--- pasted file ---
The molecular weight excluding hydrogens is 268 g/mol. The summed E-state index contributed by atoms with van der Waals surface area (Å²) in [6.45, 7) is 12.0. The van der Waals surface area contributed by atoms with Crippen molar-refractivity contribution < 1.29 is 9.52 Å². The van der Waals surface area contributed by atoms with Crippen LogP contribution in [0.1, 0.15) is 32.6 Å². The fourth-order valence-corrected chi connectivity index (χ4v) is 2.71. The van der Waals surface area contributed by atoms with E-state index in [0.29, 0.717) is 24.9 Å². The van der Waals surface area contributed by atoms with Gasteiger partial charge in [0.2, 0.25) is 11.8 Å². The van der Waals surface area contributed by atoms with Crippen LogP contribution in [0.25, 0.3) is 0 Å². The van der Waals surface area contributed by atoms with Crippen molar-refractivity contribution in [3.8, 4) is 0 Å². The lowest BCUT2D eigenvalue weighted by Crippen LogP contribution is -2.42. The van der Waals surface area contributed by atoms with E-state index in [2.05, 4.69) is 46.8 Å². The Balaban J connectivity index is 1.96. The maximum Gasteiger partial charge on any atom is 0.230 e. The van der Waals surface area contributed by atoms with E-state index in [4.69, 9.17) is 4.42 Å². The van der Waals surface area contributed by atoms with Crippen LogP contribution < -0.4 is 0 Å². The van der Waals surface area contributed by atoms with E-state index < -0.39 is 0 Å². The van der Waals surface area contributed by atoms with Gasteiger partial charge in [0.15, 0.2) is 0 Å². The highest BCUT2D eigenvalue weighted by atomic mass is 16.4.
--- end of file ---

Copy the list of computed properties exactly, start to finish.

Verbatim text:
The molecular weight excluding hydrogens is 268 g/mol. The summed E-state index contributed by atoms with van der Waals surface area (Å²) in [6.45, 7) is 12.0. The van der Waals surface area contributed by atoms with Crippen molar-refractivity contribution < 1.29 is 9.52 Å². The van der Waals surface area contributed by atoms with Crippen LogP contribution in [0.1, 0.15) is 32.6 Å². The fourth-order valence-corrected chi connectivity index (χ4v) is 2.71. The van der Waals surface area contributed by atoms with E-state index in [0.29, 0.717) is 24.9 Å². The van der Waals surface area contributed by atoms with Gasteiger partial charge in [0.2, 0.25) is 11.8 Å². The van der Waals surface area contributed by atoms with Crippen LogP contribution in [0.25, 0.3) is 0 Å². The van der Waals surface area contributed by atoms with Crippen molar-refractivity contribution in [3.8, 4) is 0 Å². The lowest BCUT2D eigenvalue weighted by Crippen LogP contribution is -2.42. The van der Waals surface area contributed by atoms with E-state index in [2.05, 4.69) is 46.8 Å². The Balaban J connectivity index is 1.96. The maximum Gasteiger partial charge on any atom is 0.230 e. The van der Waals surface area contributed by atoms with E-state index in [4.69, 9.17) is 4.42 Å². The van der Waals surface area contributed by atoms with Crippen LogP contribution < -0.4 is 0 Å². The van der Waals surface area contributed by atoms with E-state index < -0.39 is 0 Å². The van der Waals surface area contributed by atoms with Gasteiger partial charge in [0.15, 0.2) is 0 Å². The highest BCUT2D eigenvalue weighted by atomic mass is 16.4.